The second challenge is how do we make sustainable fashion affordable? This is a bigger conversation that involves economies and maybe even politics. You have to create demand in order to make it affordable, but if people can’t afford it, how do you create the demand? How do you tell a single mother, making an average wage, to buy a $200 fair-trade made dress in a sustainable fabric when her priority is to feed, clothe, shelter, and educate her children?
We need to find solutions not just as an industry or as a global economy, but together as humanity, in order to make this world a better place for all living things and the environment. Wouldn’t it be a dream if everything in the world was made sustainably?
Having worked in fast fashion for a long time, it is a runaway train that is hard to stop. It's convenient, affordable, and addicting. One must make a conscious and considerable effort to change one’s mindset and commit to doing better. That’s quite difficult for brands who have built empires, and who have a steady flow of income coming their way. In their eyes, they’re probably thinking they’re ahead and not behind, because of this constant flow of profit. But in the bigger picture, they are very behind because they are doing more harm than good for the environment and humanity.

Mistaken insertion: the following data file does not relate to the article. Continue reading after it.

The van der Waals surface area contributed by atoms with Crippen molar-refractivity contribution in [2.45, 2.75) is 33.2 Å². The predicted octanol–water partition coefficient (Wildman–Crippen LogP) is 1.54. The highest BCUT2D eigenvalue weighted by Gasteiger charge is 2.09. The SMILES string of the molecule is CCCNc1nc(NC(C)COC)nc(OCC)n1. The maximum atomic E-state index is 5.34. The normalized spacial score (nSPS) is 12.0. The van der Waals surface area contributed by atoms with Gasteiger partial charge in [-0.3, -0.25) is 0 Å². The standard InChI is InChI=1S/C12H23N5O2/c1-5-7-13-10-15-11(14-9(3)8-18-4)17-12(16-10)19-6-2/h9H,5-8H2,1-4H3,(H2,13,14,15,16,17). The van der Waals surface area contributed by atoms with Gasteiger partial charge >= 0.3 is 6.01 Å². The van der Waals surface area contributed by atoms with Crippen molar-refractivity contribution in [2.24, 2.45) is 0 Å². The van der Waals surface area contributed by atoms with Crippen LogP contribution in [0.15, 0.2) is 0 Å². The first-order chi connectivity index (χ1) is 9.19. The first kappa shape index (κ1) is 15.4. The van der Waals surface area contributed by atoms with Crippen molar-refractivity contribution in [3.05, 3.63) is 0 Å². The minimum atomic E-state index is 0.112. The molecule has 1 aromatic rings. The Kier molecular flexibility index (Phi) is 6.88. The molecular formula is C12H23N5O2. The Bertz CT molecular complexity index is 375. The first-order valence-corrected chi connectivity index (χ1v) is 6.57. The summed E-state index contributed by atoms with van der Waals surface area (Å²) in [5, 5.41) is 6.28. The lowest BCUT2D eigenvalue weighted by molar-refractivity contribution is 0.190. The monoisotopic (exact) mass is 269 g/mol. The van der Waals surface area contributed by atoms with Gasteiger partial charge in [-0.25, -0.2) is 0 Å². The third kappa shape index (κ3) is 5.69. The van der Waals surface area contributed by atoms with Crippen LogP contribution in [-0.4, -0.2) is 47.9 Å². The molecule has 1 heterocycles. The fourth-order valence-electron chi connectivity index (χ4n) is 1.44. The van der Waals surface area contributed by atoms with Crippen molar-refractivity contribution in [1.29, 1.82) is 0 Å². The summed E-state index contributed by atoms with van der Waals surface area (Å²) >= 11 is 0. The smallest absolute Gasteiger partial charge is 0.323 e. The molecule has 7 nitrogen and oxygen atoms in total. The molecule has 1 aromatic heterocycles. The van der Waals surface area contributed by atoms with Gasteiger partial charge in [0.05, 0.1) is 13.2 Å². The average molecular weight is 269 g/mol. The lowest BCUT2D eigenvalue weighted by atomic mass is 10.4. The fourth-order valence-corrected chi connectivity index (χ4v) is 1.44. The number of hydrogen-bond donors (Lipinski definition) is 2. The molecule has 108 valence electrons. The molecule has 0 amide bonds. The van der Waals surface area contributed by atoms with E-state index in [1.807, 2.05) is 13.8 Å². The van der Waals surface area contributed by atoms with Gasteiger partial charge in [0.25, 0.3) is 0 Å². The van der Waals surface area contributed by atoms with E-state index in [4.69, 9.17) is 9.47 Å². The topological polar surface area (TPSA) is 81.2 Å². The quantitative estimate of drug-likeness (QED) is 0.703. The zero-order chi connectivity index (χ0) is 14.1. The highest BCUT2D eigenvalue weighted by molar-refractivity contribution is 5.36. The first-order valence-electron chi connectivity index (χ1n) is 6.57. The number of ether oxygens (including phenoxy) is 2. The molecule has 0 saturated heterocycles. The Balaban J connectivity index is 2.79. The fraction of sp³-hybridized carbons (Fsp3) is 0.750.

Virtually all major clothing companies have a work in progress in the field of sustainability. What makes your brand stand out?
Major clothing companies have a work in progress in one element or another in their business strategy and production. There are companies who promote themselves as sustainable by working with compliant and fair-trade suppliers or produce their goods domestically (made in the USA), but don’t use sustainable materials. Others use sustainable materials, but to keep prices down, they (a) don’t use compliant or fair- trade factories, and or (b) over-produce.
With KINDOM, all the elements are being addressed, and then some. Sustainable, reclaimed, recycled, and even indigenous materials are used, and fair-trade and compliant factories are employed. Nothing is over-produced, and in most cases, can’t anyway, due to the limited supply of reclaimed deadstock fabrics and indigenous textiles. In addition, sustainable design is practised by engineering patterns to produce multiple styles in one, so consumers can get more use out of them. Currently, zero-waste styles (no fabric waste) are being explored, and hope to add upcycled, one-of-a-kind styles next year.
In the realm of sustainable clothing companies, which at this point in time are really more minor clothing companies, most are minimalist and monochromatic. KINDOM is a unique sustainable brand that stands out with its colourful print and textiles, helping satisfy consumers’ desire for a bolder style while still purchasing sustainably and ethically-produced clothing.